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Brief Report   |    
Effect of COMT Val158Met Polymorphism on the Continuous Performance Test, Identical Pairs Version: Tuning Rather Than Improving Performance
Nicholas C. Stefanis, M.D.; Jim van Os, M.D., Ph.D.; Dimitrios Avramopoulos, M.D., Ph.D.; Nikolaos Smyrnis, M.D.; Ioannis Evdokimidis, M.D.; Costas N. Stefanis, M.D.
Am J Psychiatry 2005;162:1752-1754. doi:10.1176/appi.ajp.162.9.1752

Abstract

OBJECTIVE: It has been suggested that variation in catechol O-methyltransferase (COMT) activity associated with variation in COMT Val158Met genotypes may result in enhanced or reduced cognitive performance, depending on whether the phenotype requires cognitive stability or cognitive flexibility. The authors’ goal was to determine whether, in confirmation of this prediction, performance on a measure of cognitive stability would be associated with Met loading. METHOD: COMT genotyping was investigated in relation to a measure of reaction time variability on the Continuous Performance Test, Identical Pairs Version, in a large and representative sample of 527 young men (mean age=21 years). RESULTS: Met loading was associated with reduced reaction time variability. CONCLUSIONS: Met genotype loading may confer enhanced "tuning" or greater stability in performance, possibly by stabilizing active neural representations in the prefrontal cortex during tasks involving working memory.

Abstract Teaser
Figures in this Article

A G-to-A transition at codon 158 of the catechol O-methyltransferase (COMT) gene, resulting in a valine (Val)-to-methionine (Met) substitution yielding different Val158Met genotypes, has been associated with differential COMT activity. The enzymatic activity of the Val allele is three to four times higher than that of the Met allele, and this high level of activity is hypothesized to result in poorer performance of frontally mediated cognitive tasks because of lower dopamine levels (1).

Findings relating the COMT genotype with measures of cognition have been inconsistent, however (e.g., references 1–4). In the largest study to date involving a representative sample of 543 young men, no effect of COMT genotype was found on either working memory or attention (5).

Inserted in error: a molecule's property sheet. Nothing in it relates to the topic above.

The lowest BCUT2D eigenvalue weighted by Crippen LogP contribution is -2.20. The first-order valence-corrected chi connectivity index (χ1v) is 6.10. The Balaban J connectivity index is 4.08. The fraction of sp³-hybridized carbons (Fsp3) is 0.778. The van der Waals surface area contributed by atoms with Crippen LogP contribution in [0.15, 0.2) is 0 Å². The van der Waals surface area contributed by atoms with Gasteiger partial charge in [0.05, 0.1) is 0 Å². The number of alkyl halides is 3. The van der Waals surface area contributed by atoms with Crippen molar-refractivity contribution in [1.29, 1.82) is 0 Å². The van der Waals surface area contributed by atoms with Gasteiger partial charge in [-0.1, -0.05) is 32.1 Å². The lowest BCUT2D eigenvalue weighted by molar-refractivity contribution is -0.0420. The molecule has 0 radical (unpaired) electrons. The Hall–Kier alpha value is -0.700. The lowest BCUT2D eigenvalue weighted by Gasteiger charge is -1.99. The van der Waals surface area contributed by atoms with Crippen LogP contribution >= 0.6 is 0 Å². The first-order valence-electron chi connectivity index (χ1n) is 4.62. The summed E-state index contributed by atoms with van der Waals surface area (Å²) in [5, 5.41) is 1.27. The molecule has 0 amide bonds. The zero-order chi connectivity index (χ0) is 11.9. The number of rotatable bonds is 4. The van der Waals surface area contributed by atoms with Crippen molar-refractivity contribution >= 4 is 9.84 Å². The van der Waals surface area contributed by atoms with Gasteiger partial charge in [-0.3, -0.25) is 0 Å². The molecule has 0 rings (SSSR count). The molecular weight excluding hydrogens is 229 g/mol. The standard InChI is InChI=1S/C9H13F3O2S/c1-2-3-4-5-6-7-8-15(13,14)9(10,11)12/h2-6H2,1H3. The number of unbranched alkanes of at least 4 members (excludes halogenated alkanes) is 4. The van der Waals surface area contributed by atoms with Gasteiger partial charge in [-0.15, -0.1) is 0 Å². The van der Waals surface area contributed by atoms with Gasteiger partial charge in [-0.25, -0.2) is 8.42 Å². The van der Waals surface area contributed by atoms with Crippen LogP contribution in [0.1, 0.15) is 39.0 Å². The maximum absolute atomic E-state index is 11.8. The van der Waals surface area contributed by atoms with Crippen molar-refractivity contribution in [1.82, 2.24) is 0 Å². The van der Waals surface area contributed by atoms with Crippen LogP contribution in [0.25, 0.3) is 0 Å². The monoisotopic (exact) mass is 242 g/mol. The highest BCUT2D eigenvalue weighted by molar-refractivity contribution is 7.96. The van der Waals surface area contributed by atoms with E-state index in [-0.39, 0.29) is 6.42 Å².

Inconsistencies in the findings relating COMT genotype to cognition may be caused by the failure to distinguish between cognitive tasks that differentially depend on tonic and phasic dopamine signaling. The low-activity Met allele may be expected to be of benefit in tasks of cognitive stability requiring tonic dopamine activation but have negative effects on tasks of cognitive flexibility requiring phasic activation (6).

In the current study, we conducted further analyses in a representative general population sample of 543 young men to test for an association between COMT genotype and a cognitive measure more specific for cognitive stability: reaction time variability. Intraindividual variability in cognitive tasks is a measure of "noise" and as such constitutes an important source of information (7). Reaction time variability is considered a measure of dispersion and efficiency of processing information (7), which recently has been hypothesized to be a fundamental mechanism underlying frontal lobe deficits in schizophrenia (8). We used a measure of reaction time variability derived from the Continuous Performance Test, Identical Pairs Version (9), to test the hypothesis that Met carriers, whose synaptic dopamine degrades less rapidly, would have reduced levels of cortical noise.

The Athens Study of Psychosis Proneness and Incidence of Schizophrenia (5, 10) examined 2,243 randomly selected new male Air Force conscripts who were 18–24 years old. The study was approved by the Ethics Committee of the University Mental Health Research Institute, and all subjects provided written informed consent. Six hundred three conscripts were randomly selected for COMT genotyping; results for 543 of these subjects were valid.

The Continuous Performance Test, Identical Pairs Version, requires a subject to respond whenever two identical stimuli (4-digit numbers) appear in a row (target) within a sequence of 300 rapidly flashed trials presented in a 5-minute trial. There are 60 such target pairs in every test condition and an equal number of false alarm trials, in which two successive stimuli are very similar but not identical. A sensitivity index d′ is computed on the basis of the ability to discriminate between target and false alarm. Mean response latencies to target and false alarm are computed, as well as the standard deviation of response latency to target. This latter measure of intraindividual variability of response latencies to target, derived from the Continuous Performance Test, Identical Pairs Version, provides the main index of reaction time variability for this study (5).